SEARCH RESULTS FOR: Chet Atkins
1 of 4 Pages     Next ›

(Guitar, producer, 1924–2001) Tennessee-born Chester Burton Atkins, whose father was a music teacher, was one of the most influential twentieth-century guitarists, and was initially influenced by the finger- and thumb-picking country-style playing of Merle Travis. Signed to RCA from 1947, he made scores of mainly instrumental albums, and in 1955 became the head of ...

Source: The Definitive Illustrated Encyclopedia of Rock, general editor Michael Heatley
164 Words Read More

As the first superstar instrumentalist to emerge from the modern Nashville recording scene, Chet Atkins (1924–2001) was a living legend for most of his life, but the Nashville-based guitarist was also a producer, engineer, label executive and A&R man without peer. Chester Burton ‘ChetAtkins was born on in June 1924 in Luttrell, Tennessee. He started ...

Source: Rock Guitar Heroes, consultant editor Rusty Cutchin
743 Words Read More

One of modern country music’s most remarkable figures, Chester Burton Atkins born in Luttrell, Tennessee, rose from rural obscurity to become one of the world’s most celebrated guitarists and one of Nashville’s most influential record producers. Atkins’ musical vision did much to shape country music during the 1950s and 1960s. Early Years Atkins was born on 20 June ...

Source: The Definitive Illustrated Encyclopedia of Country Music, consultant editor Bob Allen
789 Words Read More

(Soprano saxophone, clarinet, 1897–1959) A child prodigy who left school at the age of 16 and worked with various bands around New Orleans, the Creole clarinetist thrilled audiences and players alike with his soaring tone, forceful attack, penetrating solos, dazzling facility and unusually fast vibrato. In 1917, Bechet and King Oliver played together briefly ...

Source: The Definitive Illustrated Encyclopedia of Jazz & Blues, founding editor Howard Mandel
179 Words Read More

(Trumpet, 1929–88) Chet Baker was an icon of cool at the height of his fame in the 1950s. His recording of ‘My Funny Valentine’ with Gerry Mulligan in 1952 established him as a star of the emerging cool jazz genre; his boyish, film-star looks (later ravaged by drug abuse) and a light, seductively lyrical trumpet style assured his ...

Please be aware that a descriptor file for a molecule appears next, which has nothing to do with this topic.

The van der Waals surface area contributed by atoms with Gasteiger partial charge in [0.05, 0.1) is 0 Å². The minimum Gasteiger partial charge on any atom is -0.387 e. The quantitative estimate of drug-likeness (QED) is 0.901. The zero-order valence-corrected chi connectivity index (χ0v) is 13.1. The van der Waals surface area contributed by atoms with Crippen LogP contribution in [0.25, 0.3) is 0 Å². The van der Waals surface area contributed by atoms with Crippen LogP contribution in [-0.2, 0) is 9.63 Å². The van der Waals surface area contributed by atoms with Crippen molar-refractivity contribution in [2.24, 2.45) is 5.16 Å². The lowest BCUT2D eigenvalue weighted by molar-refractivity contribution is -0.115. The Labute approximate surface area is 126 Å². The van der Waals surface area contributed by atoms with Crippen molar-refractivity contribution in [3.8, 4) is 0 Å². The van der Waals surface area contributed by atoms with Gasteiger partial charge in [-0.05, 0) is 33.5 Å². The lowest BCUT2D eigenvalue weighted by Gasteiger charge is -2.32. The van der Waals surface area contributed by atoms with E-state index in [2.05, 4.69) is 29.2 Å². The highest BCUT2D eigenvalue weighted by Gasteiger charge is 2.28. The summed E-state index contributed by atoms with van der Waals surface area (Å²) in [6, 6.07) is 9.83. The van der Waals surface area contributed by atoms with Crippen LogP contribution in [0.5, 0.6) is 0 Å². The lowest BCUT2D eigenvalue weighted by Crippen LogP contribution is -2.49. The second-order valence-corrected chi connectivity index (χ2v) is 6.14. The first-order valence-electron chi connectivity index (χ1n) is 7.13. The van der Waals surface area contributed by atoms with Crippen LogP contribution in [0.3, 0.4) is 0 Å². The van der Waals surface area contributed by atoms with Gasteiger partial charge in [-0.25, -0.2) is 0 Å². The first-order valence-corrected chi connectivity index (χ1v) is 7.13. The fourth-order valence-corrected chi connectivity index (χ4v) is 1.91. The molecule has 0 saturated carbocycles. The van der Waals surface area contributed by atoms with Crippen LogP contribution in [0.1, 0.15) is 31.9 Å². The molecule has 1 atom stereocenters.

Source: The Definitive Illustrated Encyclopedia of Jazz & Blues, founding editor Howard Mandel
190 Words Read More

1671–1748, French Librettist Danchet was born on 7 September 1671 at Riom in Auvergne. His first theatrical text, Vénus (1698), was privately performed at Paris. This was also his first collaboration with composer André Campra (1660–1744). Between 1698 and 1735 Danchet and Campra produced several pastorals, ballets and opéra ballets, and 11 tragedies lyriques including Hésione (1700), ...

Source: Definitive Opera Encyclopedia, founding editor Stanley Sadie
133 Words Read More

From its roots, country music has been associated with simplicity – in melody, in subject-matter and in instrumentation, and it is this that has perhaps ensured its longevity. However, all good musicians make their craft look simple, and the history of country music is packed with virtuosos, from the pioneering banjoist Earl Scruggs, through ...

Source: The Definitive Illustrated Encyclopedia of Country Music, consultant editor Bob Allen
1524 Words Read More

(Vocals, b. 1937) Columbia, South Carolina-born James William Anderson emerged as one of Nashville’s most celebrated songwriters in 1958, when Ray Price took his ‘City Lights’ to the top of the charts. Anderson soon signed his own recording contract with Decca Records and joined the Grand Ole Opry in 1961. In the years since he has parlayed his ...

Source: The Definitive Illustrated Encyclopedia of Country Music, consultant editor Bob Allen
125 Words Read More